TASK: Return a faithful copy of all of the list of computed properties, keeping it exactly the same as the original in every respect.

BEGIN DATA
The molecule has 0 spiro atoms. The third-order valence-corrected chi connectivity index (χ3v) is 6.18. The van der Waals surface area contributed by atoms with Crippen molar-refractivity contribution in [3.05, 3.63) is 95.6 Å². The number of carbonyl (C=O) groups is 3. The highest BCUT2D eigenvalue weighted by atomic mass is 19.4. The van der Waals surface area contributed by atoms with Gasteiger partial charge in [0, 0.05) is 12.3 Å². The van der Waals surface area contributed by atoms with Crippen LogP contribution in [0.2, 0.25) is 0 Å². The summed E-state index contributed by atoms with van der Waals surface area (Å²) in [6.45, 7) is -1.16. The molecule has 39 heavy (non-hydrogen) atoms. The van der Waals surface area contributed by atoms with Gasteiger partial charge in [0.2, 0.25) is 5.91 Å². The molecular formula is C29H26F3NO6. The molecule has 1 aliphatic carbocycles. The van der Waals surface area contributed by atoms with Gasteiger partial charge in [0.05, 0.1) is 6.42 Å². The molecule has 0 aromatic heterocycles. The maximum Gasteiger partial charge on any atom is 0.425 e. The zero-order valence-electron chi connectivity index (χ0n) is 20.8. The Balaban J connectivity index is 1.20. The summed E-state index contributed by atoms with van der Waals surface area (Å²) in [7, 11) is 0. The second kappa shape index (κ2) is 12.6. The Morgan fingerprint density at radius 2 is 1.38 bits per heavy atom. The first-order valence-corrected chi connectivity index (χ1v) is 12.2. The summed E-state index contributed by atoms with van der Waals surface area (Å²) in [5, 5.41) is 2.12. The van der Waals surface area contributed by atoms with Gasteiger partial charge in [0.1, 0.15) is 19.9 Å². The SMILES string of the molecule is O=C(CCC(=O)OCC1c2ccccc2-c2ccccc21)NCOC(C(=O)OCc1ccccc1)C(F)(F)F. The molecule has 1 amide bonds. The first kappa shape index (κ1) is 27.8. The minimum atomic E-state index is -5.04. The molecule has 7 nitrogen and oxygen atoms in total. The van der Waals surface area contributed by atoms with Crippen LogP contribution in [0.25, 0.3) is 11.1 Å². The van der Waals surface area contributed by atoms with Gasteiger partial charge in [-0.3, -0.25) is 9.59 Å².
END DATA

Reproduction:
The molecule has 0 spiro atoms. The third-order valence-corrected chi connectivity index (χ3v) is 6.18. The van der Waals surface area contributed by atoms with Crippen molar-refractivity contribution in [3.05, 3.63) is 95.6 Å². The number of carbonyl (C=O) groups is 3. The highest BCUT2D eigenvalue weighted by atomic mass is 19.4. The van der Waals surface area contributed by atoms with Gasteiger partial charge in [0, 0.05) is 12.3 Å². The van der Waals surface area contributed by atoms with Crippen LogP contribution in [0.2, 0.25) is 0 Å². The summed E-state index contributed by atoms with van der Waals surface area (Å²) in [6.45, 7) is -1.16. The molecule has 39 heavy (non-hydrogen) atoms. The van der Waals surface area contributed by atoms with Gasteiger partial charge in [0.2, 0.25) is 5.91 Å². The molecular formula is C29H26F3NO6. The molecule has 1 aliphatic carbocycles. The van der Waals surface area contributed by atoms with Gasteiger partial charge in [0.05, 0.1) is 6.42 Å². The molecule has 0 aromatic heterocycles. The maximum Gasteiger partial charge on any atom is 0.425 e. The zero-order valence-electron chi connectivity index (χ0n) is 20.8. The Balaban J connectivity index is 1.20. The summed E-state index contributed by atoms with van der Waals surface area (Å²) in [7, 11) is 0. The second kappa shape index (κ2) is 12.6. The Morgan fingerprint density at radius 2 is 1.38 bits per heavy atom. The first-order valence-corrected chi connectivity index (χ1v) is 12.2. The summed E-state index contributed by atoms with van der Waals surface area (Å²) in [5, 5.41) is 2.12. The van der Waals surface area contributed by atoms with Gasteiger partial charge in [0.1, 0.15) is 19.9 Å². The SMILES string of the molecule is O=C(CCC(=O)OCC1c2ccccc2-c2ccccc21)NCOC(C(=O)OCc1ccccc1)C(F)(F)F. The molecule has 1 amide bonds. The first kappa shape index (κ1) is 27.8. The minimum atomic E-state index is -5.04. The molecule has 7 nitrogen and oxygen atoms in total. The van der Waals surface area contributed by atoms with Crippen LogP contribution in [0.25, 0.3) is 11.1 Å². The van der Waals surface area contributed by atoms with Gasteiger partial charge in [-0.3, -0.25) is 9.59 Å².